Beyoncé accepts the Innovator Award at the 2024 iHeartRadio Music Awards held at the Dolby Theatre o...

Beyoncé Fans Spotted Act III Clues In Cowboy Carter

Listen to the "Ya Ya" bridge again...

Originally Published: 
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There’s a new blonde-haired sheriff in town: Beyoncé. Ever since she released Cowboy Carter in late March, social media has been in shambles. While country ran the heart of the album, Beyoncé also melted elements of funk, rap, and slight opera to release her most ethereal record yet. Though we’re still in the early stages of Cowboy Carter, the BeyHive has already predicted what genre will dominate Act III. Let’s discuss.

Many fans on X, formerly known as Twitter, believe Act III will be an ode to rock ‘n’ roll. This hunch derives from theories that Beyoncé’s trilogy album is an homage to sounds that originated from Black culture. She interestingly touched on that detail at the 2024 iHeartRadio Music Awards, strengthening this already probable theory.

On April 1, Beyoncé accepted the Innovator Award at the award show. During her speech, she dedicated the award to other innovators such as Sister Rosetta Tharpe, Stevie Wonder (who presented the honor to her), Prince, André 3000, Tina Turner, Michael Jackson and more. Her inclusion of Tharpe caught fans’ attention, as the late singer is known as “The Godmother Of Rock.”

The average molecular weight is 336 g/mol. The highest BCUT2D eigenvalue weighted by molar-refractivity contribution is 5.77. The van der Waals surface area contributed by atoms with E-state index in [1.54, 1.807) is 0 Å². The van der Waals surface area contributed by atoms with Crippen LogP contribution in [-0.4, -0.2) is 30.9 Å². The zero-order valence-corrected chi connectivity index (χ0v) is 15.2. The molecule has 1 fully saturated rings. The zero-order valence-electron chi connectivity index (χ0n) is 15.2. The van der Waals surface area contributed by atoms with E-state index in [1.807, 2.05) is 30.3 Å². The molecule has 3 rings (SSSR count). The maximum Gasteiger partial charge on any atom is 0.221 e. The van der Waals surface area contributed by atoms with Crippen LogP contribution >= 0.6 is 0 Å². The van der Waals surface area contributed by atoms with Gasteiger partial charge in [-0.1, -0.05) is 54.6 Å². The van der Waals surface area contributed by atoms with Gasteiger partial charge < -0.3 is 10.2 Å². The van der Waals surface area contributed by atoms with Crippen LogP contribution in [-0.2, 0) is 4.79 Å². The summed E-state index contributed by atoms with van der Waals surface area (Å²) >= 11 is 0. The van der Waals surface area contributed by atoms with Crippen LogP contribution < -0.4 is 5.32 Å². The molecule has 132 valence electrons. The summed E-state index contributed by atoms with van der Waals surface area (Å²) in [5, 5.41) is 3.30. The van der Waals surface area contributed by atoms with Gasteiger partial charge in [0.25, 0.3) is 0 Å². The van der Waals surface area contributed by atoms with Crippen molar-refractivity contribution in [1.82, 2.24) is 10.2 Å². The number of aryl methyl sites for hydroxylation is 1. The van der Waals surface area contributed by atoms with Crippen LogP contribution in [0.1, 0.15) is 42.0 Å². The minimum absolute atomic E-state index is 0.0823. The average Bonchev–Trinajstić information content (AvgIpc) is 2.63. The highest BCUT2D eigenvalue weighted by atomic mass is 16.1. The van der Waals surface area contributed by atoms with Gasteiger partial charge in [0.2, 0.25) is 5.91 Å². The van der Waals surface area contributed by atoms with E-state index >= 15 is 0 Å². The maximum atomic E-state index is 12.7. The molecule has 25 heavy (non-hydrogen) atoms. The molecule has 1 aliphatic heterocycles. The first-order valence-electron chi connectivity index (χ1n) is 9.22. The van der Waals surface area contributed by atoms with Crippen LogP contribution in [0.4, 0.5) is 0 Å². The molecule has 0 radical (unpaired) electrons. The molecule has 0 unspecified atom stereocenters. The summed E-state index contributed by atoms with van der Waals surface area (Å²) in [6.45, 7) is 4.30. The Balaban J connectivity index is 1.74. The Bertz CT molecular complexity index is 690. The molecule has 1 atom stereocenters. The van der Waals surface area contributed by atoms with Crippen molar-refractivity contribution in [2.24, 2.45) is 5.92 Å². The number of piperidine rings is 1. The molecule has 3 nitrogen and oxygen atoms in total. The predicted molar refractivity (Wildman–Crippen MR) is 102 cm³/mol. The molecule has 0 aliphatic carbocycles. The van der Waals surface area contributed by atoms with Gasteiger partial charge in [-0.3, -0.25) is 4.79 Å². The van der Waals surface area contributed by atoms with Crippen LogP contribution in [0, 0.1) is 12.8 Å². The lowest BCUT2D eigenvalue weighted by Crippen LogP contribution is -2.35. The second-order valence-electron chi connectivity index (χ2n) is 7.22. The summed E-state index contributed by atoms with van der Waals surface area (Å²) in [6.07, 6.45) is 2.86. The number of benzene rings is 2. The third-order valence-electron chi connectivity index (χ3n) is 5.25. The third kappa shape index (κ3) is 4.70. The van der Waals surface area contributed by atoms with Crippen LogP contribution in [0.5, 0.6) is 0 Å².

That’s not the only subliminal hint fans believed Beyoncé dropped. On Cowboy Carter, the singer referred to rock-adjacent staples such as “mosh pitting” and leaned into its thrashing sound on “Ya Ya.” The lyrics to “Ya Ya” also seem to suggest a road trip to rock is in the future. Fans pointed out how on the bridge Beyoncé sings, “We gon’ bus it down from Texas to Gary / All the way down to New York City.” The theory is that these locations may be pivotal to the three genres Bey is focusing on: NYC for Renaissance’s house sounds, Texas for Cowboy Carter’s country, and Gary, Indiana for rock, since its the home of the Rock ‘N’ Roll Hall of Fame.

Also, shortly after the album’s release, she sent flowers to Jack White — who co-produced her rock-laden Lemonade track, “Don’t Hurt Yourself.”

Let’s breakdown more of the theory below.

This Theory Isn’t Too Farfetched

Beyoncé hasn’t strayed away from sounds that have a rich history of Black artists. She began with Renaissance, whose sampling and lyrical finesse celebrates the Black and Latinx icons — stretching from DJs to queer legends in ballroom — across Detroit, Chicago, and New York who created house music. Not to mention, she grounded the rich roars of HBCU culture in the album’s final send-off, “My House.”

On Cowboy Carter, she undeniably reminds listeners of the Black roots in country-western music. (These origins also scale beyond music, and as a Texan woman, Beyoncé has shown that she’s aware of those ties.) Specifically, she tipped her hat to Black country musicians of the past and future.


Similar to house music and country, there are several Black musicians who laid the groundwork for rock music. With this direction, it wouldn’t be surprising to see Beyoncé rage on a guitar in Act III. She’s slightly dipped her toes in rock in the past, such as on The Weekend-assisted “6 Inch,” “Haunted” from 2013’s self-titled, and her debut album’s underrated “Hip Hop Star.”


Even her 2017 remix of “Crazy In Love” for the Fifty Shades of Grey trilogy is evocatively alternative, and personally, recalls glimpses of Deftones’ “Change (In The House of Flies).” To simplify this all: Beyoncé has a damn good ear for a rock-infused hit.

For over a decade, Beyoncé has made pop music on her own terms. And if she embraces rock in the album’s final act, it’ll be a long-awaited moment.

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